Books by Their Cover is giving away $65 for CSN Stores. Deadline is February 5. US/Canada only.
    A Fanatic's Book Blog blog is giving away a copy of The Long Weekend. Deadline is February 6. International!
    Readaholic is giving away 3 copies of How Sweet it Is. Deadline is February 7. US/Canada only.
    Bookalicious is having a huge two year blogging anniversary giveaway! Deadline is February 10. International!
    The Last Word is giving away your choice of her top 10 books of 2010! Deadline is February 10. 
    Between the Covers is giving away a copy of Radiant Shadows as part of Follower Love! Deadline is February 13. International!
    Outhouse Reviews is giving away Kiss of Death and a goody bag as part of Follower Love! Deadline is February 13. International! 
    Hooked to Books is giving away a copy of Matched and $15 in book choices as part of Follower Love! Deadline is February 13. International!
    One Book Shy is giving away a $10 book of choice and a $65 CSN gift code as part of Follower Love! Deadline is February 13. International!
    Cici's Theories is giving away Twenty-Boy Summer and some other things as part of Follower Love! Deadline is February 13. 
    See Scoot Read is giving away your choice of six books to 2 winners as part of Follower Love! Deadline is February 13. International!
    The Book Rat is giving away your choice from a prize pool as part of Follower Love! Deadline is February 13. International!
    Dark Faerie Tales is giving away a copy of The Iron Queen and an Iron Fey tee. Deadline is February 14. US only.
    My Bookish Ways is giving away a signed copy of Outside In. Deadline is February 15. US/Canada only.
    YA Booklover is having a big follower contest! 3 winners so far, and possibly more to come! Deadline is February 25. International!
    Sparkling Reviews is giving a color Nook! Deadline is whenever 1100 followers is reached. International!

    *Courtesy Note: Please keep in mind the many, many hours of work that goes into me compiling this list each week. Please be courteous and thoughtful, and do not steal my text. Either recreate your own list, or link to this list and direct your readers here for giveaway information. Thank you so much for your consideration.

Post Title

Book Giveaways in Blogworld (1-29-11 edition)


Post URL

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Thursday, January 27, 2011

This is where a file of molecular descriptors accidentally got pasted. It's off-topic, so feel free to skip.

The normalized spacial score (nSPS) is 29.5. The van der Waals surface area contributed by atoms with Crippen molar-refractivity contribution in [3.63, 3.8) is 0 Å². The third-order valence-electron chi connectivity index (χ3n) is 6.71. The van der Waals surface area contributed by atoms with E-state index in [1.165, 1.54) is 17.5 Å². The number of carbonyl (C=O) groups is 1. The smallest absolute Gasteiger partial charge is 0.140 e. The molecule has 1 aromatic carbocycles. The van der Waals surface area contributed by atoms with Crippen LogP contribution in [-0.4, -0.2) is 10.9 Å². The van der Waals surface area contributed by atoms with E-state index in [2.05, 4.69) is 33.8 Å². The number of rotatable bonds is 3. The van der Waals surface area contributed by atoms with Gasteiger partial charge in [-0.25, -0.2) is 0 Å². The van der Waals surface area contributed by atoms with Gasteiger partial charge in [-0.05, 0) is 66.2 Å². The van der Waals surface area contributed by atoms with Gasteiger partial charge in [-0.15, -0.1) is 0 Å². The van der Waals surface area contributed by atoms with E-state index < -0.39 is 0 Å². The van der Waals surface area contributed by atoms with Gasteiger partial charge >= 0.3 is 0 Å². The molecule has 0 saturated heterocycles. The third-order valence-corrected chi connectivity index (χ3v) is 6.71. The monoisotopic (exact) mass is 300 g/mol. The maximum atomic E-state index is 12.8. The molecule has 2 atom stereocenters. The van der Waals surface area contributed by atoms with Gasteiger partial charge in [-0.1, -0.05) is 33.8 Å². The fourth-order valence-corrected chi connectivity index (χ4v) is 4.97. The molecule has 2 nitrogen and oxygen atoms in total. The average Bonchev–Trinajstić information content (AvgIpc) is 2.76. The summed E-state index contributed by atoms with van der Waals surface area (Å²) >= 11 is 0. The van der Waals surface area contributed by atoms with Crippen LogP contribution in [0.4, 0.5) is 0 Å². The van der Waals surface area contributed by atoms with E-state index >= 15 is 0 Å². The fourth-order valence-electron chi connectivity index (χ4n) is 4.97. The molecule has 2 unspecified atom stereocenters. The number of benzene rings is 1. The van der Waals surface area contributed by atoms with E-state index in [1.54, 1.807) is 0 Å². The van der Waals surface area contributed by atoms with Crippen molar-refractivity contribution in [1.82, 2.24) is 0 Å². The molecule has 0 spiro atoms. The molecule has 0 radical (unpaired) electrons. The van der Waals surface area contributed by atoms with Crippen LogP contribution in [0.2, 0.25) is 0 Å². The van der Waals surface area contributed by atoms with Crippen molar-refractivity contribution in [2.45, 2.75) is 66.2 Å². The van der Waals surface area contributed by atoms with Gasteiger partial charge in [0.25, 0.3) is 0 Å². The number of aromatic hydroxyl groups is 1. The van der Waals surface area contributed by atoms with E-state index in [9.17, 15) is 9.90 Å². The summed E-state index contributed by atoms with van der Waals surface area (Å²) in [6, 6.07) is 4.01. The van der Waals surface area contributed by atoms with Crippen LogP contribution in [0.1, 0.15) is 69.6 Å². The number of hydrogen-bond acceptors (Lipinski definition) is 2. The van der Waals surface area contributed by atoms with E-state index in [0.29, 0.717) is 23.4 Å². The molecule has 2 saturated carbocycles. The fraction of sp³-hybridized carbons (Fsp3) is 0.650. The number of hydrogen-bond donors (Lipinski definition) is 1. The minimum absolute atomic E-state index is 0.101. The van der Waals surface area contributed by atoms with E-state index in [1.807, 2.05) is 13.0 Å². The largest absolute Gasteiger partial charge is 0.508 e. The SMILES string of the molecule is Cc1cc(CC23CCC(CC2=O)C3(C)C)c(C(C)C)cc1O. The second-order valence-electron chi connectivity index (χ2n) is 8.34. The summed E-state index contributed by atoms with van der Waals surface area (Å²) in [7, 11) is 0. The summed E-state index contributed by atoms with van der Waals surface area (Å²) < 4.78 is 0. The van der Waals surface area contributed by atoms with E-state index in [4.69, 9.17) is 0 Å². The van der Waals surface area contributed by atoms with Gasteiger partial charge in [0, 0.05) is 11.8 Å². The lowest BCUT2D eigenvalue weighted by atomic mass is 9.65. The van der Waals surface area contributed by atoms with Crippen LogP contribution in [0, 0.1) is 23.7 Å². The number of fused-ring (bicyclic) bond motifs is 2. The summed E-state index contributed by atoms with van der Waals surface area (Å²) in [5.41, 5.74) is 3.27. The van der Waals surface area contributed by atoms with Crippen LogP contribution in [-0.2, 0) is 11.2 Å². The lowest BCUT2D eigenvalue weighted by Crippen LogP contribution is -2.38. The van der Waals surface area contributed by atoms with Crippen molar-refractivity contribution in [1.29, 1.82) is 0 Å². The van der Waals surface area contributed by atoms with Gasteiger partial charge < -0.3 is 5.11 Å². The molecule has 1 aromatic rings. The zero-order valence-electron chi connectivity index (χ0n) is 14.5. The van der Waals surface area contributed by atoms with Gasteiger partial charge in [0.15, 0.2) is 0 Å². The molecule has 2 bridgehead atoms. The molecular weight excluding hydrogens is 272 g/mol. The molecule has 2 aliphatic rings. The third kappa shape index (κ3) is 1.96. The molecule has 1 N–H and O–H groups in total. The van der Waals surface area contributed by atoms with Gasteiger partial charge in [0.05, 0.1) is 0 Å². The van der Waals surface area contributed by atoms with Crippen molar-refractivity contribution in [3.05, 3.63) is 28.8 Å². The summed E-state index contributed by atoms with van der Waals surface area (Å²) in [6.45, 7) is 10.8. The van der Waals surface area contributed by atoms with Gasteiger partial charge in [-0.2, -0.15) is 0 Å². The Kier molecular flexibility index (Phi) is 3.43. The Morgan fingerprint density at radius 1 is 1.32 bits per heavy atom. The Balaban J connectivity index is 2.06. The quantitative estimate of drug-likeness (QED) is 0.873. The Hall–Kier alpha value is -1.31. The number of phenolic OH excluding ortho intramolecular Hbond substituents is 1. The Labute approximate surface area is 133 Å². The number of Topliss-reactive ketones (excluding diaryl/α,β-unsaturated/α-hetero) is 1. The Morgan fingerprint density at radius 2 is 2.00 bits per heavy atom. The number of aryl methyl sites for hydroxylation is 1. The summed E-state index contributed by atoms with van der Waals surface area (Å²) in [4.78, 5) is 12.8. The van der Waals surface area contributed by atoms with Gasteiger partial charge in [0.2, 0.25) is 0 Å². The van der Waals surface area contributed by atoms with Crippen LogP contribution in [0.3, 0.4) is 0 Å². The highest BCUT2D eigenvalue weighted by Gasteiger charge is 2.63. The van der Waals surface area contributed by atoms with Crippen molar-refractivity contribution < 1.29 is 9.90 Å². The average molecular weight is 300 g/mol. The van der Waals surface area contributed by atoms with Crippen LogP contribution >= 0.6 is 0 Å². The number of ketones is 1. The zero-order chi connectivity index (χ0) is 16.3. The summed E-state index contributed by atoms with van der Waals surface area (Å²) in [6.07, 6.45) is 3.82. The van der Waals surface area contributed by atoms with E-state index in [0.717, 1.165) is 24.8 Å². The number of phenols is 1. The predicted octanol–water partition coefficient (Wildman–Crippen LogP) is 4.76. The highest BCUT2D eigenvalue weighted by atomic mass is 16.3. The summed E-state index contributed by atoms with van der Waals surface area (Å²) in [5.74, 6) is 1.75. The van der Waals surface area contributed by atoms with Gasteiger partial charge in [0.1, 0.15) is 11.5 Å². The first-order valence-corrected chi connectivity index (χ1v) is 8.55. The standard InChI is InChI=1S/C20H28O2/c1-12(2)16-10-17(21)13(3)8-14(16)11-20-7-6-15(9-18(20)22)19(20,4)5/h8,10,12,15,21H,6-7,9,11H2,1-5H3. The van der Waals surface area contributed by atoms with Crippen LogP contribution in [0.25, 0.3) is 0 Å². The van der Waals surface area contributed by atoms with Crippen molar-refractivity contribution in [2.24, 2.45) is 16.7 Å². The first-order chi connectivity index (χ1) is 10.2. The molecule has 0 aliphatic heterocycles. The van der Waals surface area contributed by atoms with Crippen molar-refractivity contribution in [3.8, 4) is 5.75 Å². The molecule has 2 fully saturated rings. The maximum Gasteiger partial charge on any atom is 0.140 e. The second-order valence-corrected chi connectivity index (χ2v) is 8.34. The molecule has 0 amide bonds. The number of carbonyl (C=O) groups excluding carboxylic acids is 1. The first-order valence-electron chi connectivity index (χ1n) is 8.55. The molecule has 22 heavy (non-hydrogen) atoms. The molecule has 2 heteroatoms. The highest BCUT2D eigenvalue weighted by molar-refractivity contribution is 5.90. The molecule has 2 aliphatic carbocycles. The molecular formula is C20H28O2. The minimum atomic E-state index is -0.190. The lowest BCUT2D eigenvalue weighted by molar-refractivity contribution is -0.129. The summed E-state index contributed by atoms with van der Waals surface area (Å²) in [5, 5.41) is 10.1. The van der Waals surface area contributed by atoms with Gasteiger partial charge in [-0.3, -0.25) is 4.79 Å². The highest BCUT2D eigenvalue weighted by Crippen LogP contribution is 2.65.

I Wanna...Room by Emma Donoghue

    To five-year-old Jack, Room is the entire world. It is where he was born and grew up; it's where he lives with his Ma as they learn and read and eat and sleep and play. At night, his Ma shuts him safely in the wardrobe, where he is meant to be asleep when Old Nick visits.

    Room is home to Jack, but to Ma, it is the prison where Old Nick has held her captive for seven years. Through determination, ingenuity, and fierce motherly love, Ma has created a life for Jack. But she knows it's not enough...not for her or for him. She devises a bold escape plan, one that relies on her young son's bravery and a lot of luck. What she does not realize is just how unprepared she is for the plan to actually work.

    Told entirely in the language of the energetic, pragmatic five-year-old Jack, ROOM is a celebration of resilience and the limitless bond between parent and child, a brilliantly executed novel about what it means to journey from one world to another.

Post Title

I Wanna...Room by Emma Donoghue


Post URL

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Introducing...The Forest of Hands and Teeth by Carrie Ryan

    Introducing books through the first chapter or so...

    My mother used to tell me about the ocean. She said there was a place where there was nothing but water as far as you could see and that it was always moving, rushing toward you and then away. She once showed me a picture that she said was my great-great-great-grandmother standing in the ocean as a child. It has been years since, and the picture was lost to fire long ago, but I remember it, faded and worn. A little girl surrounded by nothingness.

    -- The Forest of Hands and Teeth by Carrie Ryan

Post Title

Introducing...The Forest of Hands and Teeth by Carrie Ryan


Post URL

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Wednesday, January 26, 2011

What's Releasing (01-26-11 edition)

    Books available the week of February 1st:

    The Pioneer Woman: Black Heels to Tractor Wheels-- A Love Story by Ree Drummond
    "That's when I saw him—the cowboy—across the smoky room."
    I'll never forget that night. It was like a romance novel, an old Broadway musical, and a John Wayne western rolled into one. Out for a quick drink with friends, I wasn't looking to meet anyone, let alone a tall, rugged cowboy who lived on a cattle ranch miles away from my cultured, corporate hometown. But before I knew it, I'd been struck with a lightning bolt . . . and I was completely powerless to stop it. 

    Read along as I recount the rip-roaring details of my unlikely romance with a chaps-wearing cowboy, from the early days of our courtship (complete with cows, horses, prairie fire, and passion) all the way through the first year of our marriage, which would be filled with more challenge and strife—and manure—than I ever could have expected. 

    This isn't just my love story; it's a universal tale of passion, romance, and all-encompassing love that sweeps us off our feet. 

    It's the story of a cowboy. 

    And Wranglers. 

    And chaps. 

    And the girl who fell in love with them.